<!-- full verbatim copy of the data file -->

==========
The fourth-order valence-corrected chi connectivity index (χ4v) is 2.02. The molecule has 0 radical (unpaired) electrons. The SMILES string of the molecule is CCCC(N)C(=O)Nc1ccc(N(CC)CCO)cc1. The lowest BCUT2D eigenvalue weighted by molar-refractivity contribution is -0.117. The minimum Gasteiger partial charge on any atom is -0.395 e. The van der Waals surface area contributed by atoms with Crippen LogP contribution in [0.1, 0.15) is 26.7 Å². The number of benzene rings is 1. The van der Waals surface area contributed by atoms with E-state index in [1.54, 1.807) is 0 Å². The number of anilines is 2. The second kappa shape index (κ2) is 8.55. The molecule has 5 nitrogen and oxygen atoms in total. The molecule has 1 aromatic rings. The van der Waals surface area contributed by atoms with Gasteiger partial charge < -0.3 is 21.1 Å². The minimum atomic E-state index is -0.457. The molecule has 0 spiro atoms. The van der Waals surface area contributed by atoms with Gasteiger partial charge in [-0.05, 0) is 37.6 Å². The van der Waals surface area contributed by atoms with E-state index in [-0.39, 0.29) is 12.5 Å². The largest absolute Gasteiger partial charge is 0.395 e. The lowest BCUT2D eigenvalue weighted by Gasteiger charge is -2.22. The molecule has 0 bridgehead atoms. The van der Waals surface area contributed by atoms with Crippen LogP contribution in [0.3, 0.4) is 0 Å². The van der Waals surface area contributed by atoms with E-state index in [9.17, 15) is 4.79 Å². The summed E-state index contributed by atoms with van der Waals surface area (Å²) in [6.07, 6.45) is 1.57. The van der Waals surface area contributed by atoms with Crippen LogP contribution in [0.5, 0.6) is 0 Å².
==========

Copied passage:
The fourth-order valence-corrected chi connectivity index (χ4v) is 2.02. The molecule has 0 radical (unpaired) electrons. The SMILES string of the molecule is CCCC(N)C(=O)Nc1ccc(N(CC)CCO)cc1. The lowest BCUT2D eigenvalue weighted by molar-refractivity contribution is -0.117. The minimum Gasteiger partial charge on any atom is -0.395 e. The van der Waals surface area contributed by atoms with Crippen LogP contribution in [0.1, 0.15) is 26.7 Å². The number of benzene rings is 1. The van der Waals surface area contributed by atoms with E-state index in [1.54, 1.807) is 0 Å². The number of anilines is 2. The second kappa shape index (κ2) is 8.55. The molecule has 5 nitrogen and oxygen atoms in total. The molecule has 1 aromatic rings. The van der Waals surface area contributed by atoms with Gasteiger partial charge < -0.3 is 21.1 Å². The minimum atomic E-state index is -0.457. The molecule has 0 spiro atoms. The van der Waals surface area contributed by atoms with Gasteiger partial charge in [-0.05, 0) is 37.6 Å². The van der Waals surface area contributed by atoms with E-state index in [-0.39, 0.29) is 12.5 Å². The largest absolute Gasteiger partial charge is 0.395 e. The lowest BCUT2D eigenvalue weighted by Gasteiger charge is -2.22. The molecule has 0 bridgehead atoms. The van der Waals surface area contributed by atoms with Crippen LogP contribution in [0.3, 0.4) is 0 Å². The van der Waals surface area contributed by atoms with E-state index in [9.17, 15) is 4.79 Å². The summed E-state index contributed by atoms with van der Waals surface area (Å²) in [6.07, 6.45) is 1.57. The van der Waals surface area contributed by atoms with Crippen LogP contribution in [0.5, 0.6) is 0 Å².